When we think of blood, we think of the obvious… ick! Why? Because blood is normally associated with trauma, hospitalization, and injury. But let us talk about blood in a positive, proactive light. Let’s talk about blood donations.
As a child, I would often hear about the importance of donating blood. That was because both my mother and father would discuss our immediate family being O-negative. This blood type constitutes a universal donor classification, meaning our red blood cells can be infused into any other person, regardless of their blood type. With O-negative blood being the highest in demand, interestingly, only 7 percent of the population has it. The need for O-negative blood is significant as it is used in treating emergencies, premature baby blood transfusions, and cancer patients.
For that matter, when my father was ill and needing surgery, my brothers and I were prepared to fly to the Midwest to donate during the controversial era of contracting HIV from blood transfusions. It was, weirdly, a frequent topic of conversation growing up, with my parents consistently instilling the importance in my siblings and I to give blood once we were of the appropriate age.
Fast forward 30 years later. I consistently donate blood (while also recruiting my husband to grasp the same habit). I try to do so every three to four months, though statistically, and clinically, both men and women can donate every 56 days. It normally takes around 30 minutes and is nothing more complicated or painful than a simple needle prick.
During one of my recent appointments, a phlebotomist for One Blood, the operator of our local blood donation center, said, “Giving blood is comparable to having a natural oil change for the body.” Why? After donating, iron levels drop a few points. The donation forces the body to produce “new” blood to replace the “old.”
In all my years of giving blood, I had not heard anyone explain the oil change analogy. I found that fascinating, so I began doing research on how giving blood affects the body clinically, and who should, versus who should not, give the gift of life.
“First, by making blood donation a habit, you are helping ensure a ready blood supply is always available,” said Susan Forbes, senior vice president of corporate communications and public relations at One Blood.
“In addition to helping save the lives of others, donating blood also has health benefits for the donor. Donating regularly can help your blood flow and result in fewer arterial blockages. Studies have also shown men who donate at least three times a year drastically reduce their risk of having a heart attack or stroke.”
Dr. Sumeet Chandra, who specializes in hematology/oncology with Cancer Care Centers of Brevard, in Melbourne, Florida, echoes Forbes’ statement.
“By donating blood products – red cells, platelets, and plasma – you could help someone survive a critical illness. With the country’s blood stockpiles in extreme short supply, I cannot emphasize enough the importance of giving blood on a consistent basis.”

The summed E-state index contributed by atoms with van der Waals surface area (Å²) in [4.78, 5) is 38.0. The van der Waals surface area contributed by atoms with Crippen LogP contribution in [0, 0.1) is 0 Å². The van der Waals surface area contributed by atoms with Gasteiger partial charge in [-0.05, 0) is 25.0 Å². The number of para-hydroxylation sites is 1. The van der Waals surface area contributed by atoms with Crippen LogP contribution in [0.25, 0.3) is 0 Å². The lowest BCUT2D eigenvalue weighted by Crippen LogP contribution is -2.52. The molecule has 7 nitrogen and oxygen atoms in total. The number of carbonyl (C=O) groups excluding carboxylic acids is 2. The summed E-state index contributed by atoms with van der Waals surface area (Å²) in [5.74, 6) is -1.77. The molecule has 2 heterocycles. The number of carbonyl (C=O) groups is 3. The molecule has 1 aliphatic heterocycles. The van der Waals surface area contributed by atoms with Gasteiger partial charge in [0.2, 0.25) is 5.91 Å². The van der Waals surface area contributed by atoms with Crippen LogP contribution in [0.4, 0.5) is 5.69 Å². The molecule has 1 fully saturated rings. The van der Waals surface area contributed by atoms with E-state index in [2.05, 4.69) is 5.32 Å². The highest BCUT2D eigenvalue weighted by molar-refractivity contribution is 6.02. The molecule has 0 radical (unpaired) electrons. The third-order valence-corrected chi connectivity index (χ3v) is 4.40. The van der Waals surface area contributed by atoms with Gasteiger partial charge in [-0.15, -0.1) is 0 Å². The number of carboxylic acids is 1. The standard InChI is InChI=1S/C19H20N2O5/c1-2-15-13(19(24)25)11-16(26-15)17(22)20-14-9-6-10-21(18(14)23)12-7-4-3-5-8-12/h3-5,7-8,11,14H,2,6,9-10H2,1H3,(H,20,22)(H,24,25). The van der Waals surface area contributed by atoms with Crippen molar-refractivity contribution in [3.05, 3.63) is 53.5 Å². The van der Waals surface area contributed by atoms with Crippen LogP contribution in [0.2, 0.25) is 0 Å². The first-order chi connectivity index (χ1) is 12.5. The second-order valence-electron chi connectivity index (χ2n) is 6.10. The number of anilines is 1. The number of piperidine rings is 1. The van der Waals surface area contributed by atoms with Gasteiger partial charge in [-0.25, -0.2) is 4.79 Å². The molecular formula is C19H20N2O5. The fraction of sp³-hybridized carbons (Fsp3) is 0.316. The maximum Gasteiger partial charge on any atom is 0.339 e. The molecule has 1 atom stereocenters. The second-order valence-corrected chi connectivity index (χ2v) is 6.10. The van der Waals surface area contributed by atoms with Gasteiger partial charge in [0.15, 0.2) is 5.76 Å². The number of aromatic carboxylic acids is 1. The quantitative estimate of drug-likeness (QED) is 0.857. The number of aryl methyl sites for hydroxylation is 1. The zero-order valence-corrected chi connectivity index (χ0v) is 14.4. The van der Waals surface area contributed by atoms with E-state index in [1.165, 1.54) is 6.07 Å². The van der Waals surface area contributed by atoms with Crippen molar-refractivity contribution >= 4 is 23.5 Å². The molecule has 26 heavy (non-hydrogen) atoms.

Further, regular blood donations are linked to lower blood pressure, and for those with too much iron in their blood count, donations can help decrease that overage.
On the other side of the donation equation, though, not everyone should donate, depending on disease, illness, or certain medication use.
“People who are anemic due to any cause should not donate as it may exacerbate their anemia. Also, those who have active infections, along with individuals who have traveled within three years to areas which have endemic malaria or the zika virus should not. Furthermore, certain medications may require a waiting period,” Chandra said.
According to Forbes, less than 5 percent of the population in the United States donates blood, with those numbers consistently decreasing. Moreover, securing adequate donations is a constant issue in trying to ensure a ready blood supply for more than 200 hospitals and patients throughout portions of Florida, parts of Georgia, Alabama, South Carolina, and North Carolina, in which One Blood serves.
“Blood donations have become increasingly more challenging since the pandemic. For example, remote work is a reality, and this impacts the participation rate at corporate blood drives. Not as many people in the office also means fewer donors at the company blood drive,” Forbes said.
Think about this. In an instant, any one of us can find ourselves on the receiving end of a blood transfusion. Amazingly, statistics show every two seconds someone is receiving a blood transfusion, with one in three Americans needing the procedure at some point in their life.
The bottom line is, donating blood is not only good for saving lives, but it is also good for you, me, and the thousands of donors who take the time out of their hectic, daily lives to support those individuals whose health is compromised and need this act of kindness the most. Sadly, in our world where there seems to be substitutes for most everything, there is no substitute for blood.